The first and most attention grabbing is auto-vectorization. You write software for a DSP in much the same way you would write software for a CPU, except where you can take full advantage of the DSP to accelerate wide vector calculations. Previously, writing software to fully exploit this capability has required special expertise in manual coding for vectorization, creating a bottleneck in development and upgrades.
Auto-vectorization aims to automate this task. Prakash Madhvapathy (Director of Product Marketing and Management for Tensilica audio/voice DSPs at Cadence) tells me that there are some guidelines the developer must follow to make this pushbutton, but code written to these guidelines works equally well (though slower) on a CPU. They have run trials on a variety of industry standard applications and have found the compiler performs as well as hand-coded software. Auto-vectorization thus opens up DSP algorithm development to a wider audience to help reduce development bottlenecks.
The next important improvement supports double-precision floating point where needed. Double precision might seem like overkill for edge applications, however newer algorithms such as MFCC and softmax are now using functions such as exponentials and logs which will quickly overflow/underflow single-point floats. Double point helps maintain precision, ensuring a developer can avoid need for special handling when porting from datacenter-based software development platforms.
Another important improvement is support for 40-bit addresses in the iDMA, allowing the system to directly address up to a 1TB of memory without requiring the developer to manage address offsets through special code. MSoundslike a lot of memory for an edge device but you only need to consider automotive applications to realize such sizes are becoming common in some applications. The wider address range also offers more simplification when porting from datacenter platforms.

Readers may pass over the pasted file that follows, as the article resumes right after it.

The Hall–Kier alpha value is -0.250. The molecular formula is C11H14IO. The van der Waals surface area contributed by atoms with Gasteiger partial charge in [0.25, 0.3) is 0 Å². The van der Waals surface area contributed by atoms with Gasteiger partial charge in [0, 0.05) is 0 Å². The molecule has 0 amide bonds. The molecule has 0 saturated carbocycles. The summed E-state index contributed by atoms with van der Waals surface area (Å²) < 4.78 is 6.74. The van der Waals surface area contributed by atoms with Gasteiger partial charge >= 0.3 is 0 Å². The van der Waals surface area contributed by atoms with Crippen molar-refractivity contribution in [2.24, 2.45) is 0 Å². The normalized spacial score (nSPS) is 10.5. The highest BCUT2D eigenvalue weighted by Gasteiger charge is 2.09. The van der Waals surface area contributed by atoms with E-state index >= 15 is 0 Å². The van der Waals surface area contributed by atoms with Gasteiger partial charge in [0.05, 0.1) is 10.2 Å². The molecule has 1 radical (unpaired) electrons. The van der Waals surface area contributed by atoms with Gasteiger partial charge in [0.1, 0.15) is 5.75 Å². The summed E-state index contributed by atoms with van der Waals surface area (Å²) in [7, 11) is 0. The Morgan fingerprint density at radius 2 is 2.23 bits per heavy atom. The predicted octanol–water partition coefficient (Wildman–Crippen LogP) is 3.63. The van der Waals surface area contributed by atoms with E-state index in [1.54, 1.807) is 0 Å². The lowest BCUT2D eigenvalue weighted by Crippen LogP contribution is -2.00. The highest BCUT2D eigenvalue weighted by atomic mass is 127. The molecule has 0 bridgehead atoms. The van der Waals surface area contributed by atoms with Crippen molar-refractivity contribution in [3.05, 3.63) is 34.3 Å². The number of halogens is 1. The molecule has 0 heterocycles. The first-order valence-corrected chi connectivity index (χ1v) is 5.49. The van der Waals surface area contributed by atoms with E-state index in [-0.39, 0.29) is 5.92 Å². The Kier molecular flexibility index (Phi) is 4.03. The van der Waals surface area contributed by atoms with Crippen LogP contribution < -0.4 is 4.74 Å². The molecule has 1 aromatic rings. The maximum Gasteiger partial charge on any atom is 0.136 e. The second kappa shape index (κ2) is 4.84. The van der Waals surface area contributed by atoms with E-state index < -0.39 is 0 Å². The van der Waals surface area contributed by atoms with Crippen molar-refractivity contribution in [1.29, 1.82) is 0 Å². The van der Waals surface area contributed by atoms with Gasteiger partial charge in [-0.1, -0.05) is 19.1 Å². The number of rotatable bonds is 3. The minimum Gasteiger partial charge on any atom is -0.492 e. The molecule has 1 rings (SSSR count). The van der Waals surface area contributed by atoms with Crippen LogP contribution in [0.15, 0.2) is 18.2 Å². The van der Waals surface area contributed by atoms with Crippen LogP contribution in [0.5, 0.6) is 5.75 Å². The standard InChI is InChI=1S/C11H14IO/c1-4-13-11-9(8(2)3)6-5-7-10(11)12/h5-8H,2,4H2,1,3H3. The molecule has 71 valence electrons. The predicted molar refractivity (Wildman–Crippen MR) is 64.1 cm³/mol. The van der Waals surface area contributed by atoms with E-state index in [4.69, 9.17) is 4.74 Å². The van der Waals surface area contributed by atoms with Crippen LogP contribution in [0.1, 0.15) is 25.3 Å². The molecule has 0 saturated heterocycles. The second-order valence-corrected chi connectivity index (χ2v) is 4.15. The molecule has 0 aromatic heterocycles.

Product enhancements and availability
All existing DSPs are ported to the Tensilica Xtensa LX8 platform which supports all of the above advances together with an L2 cache option, enhanced branch prediction recognizing that intermixed control and vector code is becoming more common, direct AXI4 connection to each core, and expanded interrupt support.
Cadence has recently released two new Tensilica audio DSPs (HiFi 1s and HiFi 5s) and two new vision DSPs (Vision 110 and Vision 130), all building on the LX8 platform. These include several improvements for performance and power, but I want here to focus particularly on improvements to simplify and accelerate software development.
The Vision 130/110 DSPs support on-the-fly decompression, as mentioned in an earlier blog. Add to that higher fmax, higher floating-point performance, faster FFTs and support for floating point complex types delivering overall up to 5X performance improvements on standard DSP benchmarks and up to 3.5X improvement on AI benchmarks. These new Vision processors are available now.
The audio HiFi 1s and 5s DSPs deliver up to 35X improvement on double precision XCLIB functions, 5-15% codec performance through improved branch prediction, and up to 50% improved performance thanks to the L2 cache. These new DSP processors are expected to be available by December of 2023. (I should add by the way that HiFi 1s, though an audio DSP, has enough capability to also handle ultra-low power video wake-up. Pretty cool!)